When we compared repaired catheters with undamaged catheters, we found that repaired catheters (although there was an increase in CRBSI risk, see bullet 2 above) still had a lower risk of CRBSIs compared with undamaged catheters.

†††Physicians should be extra alert for younger patients and warn them to be careful with their catheters. Note that we included only adult patients in this study, and therefore you should, for example, interpret the data as a twenty-five-year-old patient having a higher risk for damage than a fifty-year-old patient.

July/August LifelineLetter, 2018

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Oley Regional Conference - Dallas, Texas

6/21/2019 » 6/24/2019
2019 Oley/UI Health Combined Conference

This website is an educational resource. It is not intended to provide medical advice or recommend a course of treatment. You should discuss all issues, ideas, suggestions, etc. with your clinician prior to use. Clinicians in a relevant field have reviewed the medical information; however, the Oley Foundation does not guarantee the accuracy of the information presented, and is not liable if information is incorrect or incomplete. If you have questions please contact Oley staff.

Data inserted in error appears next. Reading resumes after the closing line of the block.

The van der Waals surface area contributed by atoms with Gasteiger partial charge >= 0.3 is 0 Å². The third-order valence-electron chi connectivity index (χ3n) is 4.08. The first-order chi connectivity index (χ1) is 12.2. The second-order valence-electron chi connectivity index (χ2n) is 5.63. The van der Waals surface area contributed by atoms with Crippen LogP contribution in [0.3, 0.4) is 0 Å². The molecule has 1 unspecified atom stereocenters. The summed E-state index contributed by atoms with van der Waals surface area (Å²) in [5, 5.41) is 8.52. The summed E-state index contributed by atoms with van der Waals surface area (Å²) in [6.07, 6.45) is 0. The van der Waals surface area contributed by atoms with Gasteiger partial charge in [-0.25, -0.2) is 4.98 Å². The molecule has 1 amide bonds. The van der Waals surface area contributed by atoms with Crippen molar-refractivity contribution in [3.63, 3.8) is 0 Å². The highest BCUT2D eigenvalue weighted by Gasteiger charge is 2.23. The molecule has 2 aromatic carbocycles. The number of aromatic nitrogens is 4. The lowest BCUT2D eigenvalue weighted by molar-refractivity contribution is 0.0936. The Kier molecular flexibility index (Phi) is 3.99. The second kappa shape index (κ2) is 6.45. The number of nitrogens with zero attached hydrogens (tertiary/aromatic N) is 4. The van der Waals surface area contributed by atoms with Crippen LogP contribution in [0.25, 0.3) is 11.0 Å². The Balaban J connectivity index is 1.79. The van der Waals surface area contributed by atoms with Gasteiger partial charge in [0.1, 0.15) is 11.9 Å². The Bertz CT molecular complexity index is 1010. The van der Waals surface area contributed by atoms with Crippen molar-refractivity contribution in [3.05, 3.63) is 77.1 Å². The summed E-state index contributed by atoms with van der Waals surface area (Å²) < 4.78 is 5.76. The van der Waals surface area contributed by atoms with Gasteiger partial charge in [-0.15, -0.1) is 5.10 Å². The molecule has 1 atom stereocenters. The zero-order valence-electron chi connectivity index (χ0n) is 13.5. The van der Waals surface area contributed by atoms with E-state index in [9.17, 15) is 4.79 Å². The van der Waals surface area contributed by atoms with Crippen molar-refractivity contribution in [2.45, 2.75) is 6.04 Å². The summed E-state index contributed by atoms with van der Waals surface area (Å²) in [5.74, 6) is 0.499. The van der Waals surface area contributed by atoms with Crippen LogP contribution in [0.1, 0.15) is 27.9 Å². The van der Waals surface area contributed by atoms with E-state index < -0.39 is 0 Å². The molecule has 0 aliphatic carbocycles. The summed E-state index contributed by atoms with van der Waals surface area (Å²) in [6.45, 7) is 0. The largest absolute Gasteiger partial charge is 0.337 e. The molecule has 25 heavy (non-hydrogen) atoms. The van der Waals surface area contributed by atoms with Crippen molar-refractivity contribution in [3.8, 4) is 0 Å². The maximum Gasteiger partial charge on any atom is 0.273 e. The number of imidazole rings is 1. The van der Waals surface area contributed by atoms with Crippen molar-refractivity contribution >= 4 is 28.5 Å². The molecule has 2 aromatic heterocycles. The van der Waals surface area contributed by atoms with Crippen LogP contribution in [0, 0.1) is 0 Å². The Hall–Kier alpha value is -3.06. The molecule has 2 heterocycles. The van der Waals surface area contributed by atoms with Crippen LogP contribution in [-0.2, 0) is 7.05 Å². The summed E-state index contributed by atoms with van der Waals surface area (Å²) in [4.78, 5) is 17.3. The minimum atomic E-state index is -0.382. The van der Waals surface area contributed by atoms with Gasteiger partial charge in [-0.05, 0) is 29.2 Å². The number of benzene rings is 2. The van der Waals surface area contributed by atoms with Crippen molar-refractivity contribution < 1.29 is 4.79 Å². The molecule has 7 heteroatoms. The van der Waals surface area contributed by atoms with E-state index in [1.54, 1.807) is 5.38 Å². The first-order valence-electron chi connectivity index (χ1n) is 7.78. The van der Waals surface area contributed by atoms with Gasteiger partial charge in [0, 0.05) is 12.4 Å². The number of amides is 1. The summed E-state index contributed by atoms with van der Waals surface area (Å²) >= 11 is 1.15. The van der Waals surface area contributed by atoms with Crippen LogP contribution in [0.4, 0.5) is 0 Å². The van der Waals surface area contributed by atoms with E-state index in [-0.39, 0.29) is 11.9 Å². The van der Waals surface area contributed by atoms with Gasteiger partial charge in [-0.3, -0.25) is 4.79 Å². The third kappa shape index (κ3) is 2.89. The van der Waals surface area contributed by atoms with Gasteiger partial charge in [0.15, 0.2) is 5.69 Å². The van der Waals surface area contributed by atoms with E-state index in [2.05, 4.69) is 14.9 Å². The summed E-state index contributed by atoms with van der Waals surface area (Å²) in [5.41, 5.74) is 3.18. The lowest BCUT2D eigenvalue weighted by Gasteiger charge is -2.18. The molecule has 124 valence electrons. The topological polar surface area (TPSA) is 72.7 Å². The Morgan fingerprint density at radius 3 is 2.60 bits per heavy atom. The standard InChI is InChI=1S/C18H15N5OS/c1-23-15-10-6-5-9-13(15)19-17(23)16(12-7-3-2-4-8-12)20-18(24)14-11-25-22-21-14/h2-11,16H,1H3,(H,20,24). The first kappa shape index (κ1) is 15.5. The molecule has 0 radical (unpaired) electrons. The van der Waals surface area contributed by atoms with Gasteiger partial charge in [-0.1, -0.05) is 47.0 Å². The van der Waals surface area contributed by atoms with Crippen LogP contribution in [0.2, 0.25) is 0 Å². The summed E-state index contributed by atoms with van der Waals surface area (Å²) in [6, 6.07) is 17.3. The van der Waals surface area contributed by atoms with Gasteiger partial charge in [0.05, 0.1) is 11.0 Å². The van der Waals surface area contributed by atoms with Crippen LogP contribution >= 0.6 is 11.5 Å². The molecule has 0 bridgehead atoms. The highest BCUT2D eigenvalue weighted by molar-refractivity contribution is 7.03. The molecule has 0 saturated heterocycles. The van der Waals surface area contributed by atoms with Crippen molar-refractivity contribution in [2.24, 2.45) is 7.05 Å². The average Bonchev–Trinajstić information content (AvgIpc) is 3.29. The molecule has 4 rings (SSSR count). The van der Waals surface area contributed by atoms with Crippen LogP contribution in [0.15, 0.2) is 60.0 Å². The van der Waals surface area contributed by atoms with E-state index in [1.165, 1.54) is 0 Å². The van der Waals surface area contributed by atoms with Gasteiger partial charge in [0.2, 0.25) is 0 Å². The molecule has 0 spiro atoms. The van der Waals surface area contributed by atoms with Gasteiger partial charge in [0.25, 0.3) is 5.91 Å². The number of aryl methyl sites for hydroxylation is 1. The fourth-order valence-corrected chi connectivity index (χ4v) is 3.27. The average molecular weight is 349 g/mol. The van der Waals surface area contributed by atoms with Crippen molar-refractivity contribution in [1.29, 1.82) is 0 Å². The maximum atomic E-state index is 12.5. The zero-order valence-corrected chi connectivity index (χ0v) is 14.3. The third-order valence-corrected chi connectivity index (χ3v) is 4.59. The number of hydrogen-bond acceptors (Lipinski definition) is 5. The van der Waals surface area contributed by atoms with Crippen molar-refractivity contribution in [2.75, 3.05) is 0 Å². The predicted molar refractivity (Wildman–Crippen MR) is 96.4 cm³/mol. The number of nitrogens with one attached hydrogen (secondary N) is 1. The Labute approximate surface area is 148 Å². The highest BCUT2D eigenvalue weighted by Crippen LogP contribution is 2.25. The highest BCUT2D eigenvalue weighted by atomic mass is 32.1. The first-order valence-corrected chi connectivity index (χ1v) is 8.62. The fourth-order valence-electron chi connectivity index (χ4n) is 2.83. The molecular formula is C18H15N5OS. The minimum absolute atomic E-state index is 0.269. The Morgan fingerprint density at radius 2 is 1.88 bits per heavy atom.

Updated in 2015 with a generous grant from Shire, Inc. 


This website was updated in 2015 with a generous grant from Shire, Inc. This website is an educational resource. It is not intended to provide medical advice or recommend a course of treatment. You should discuss all issues, ideas, suggestions, etc. with your clinician prior to use. Clinicians in a relevant field have reviewed the medical information; however, the Oley Foundation does not guarantee the accuracy of the information presented, and is not liable if information is incorrect or incomplete. If you have questions please contact Oley staff.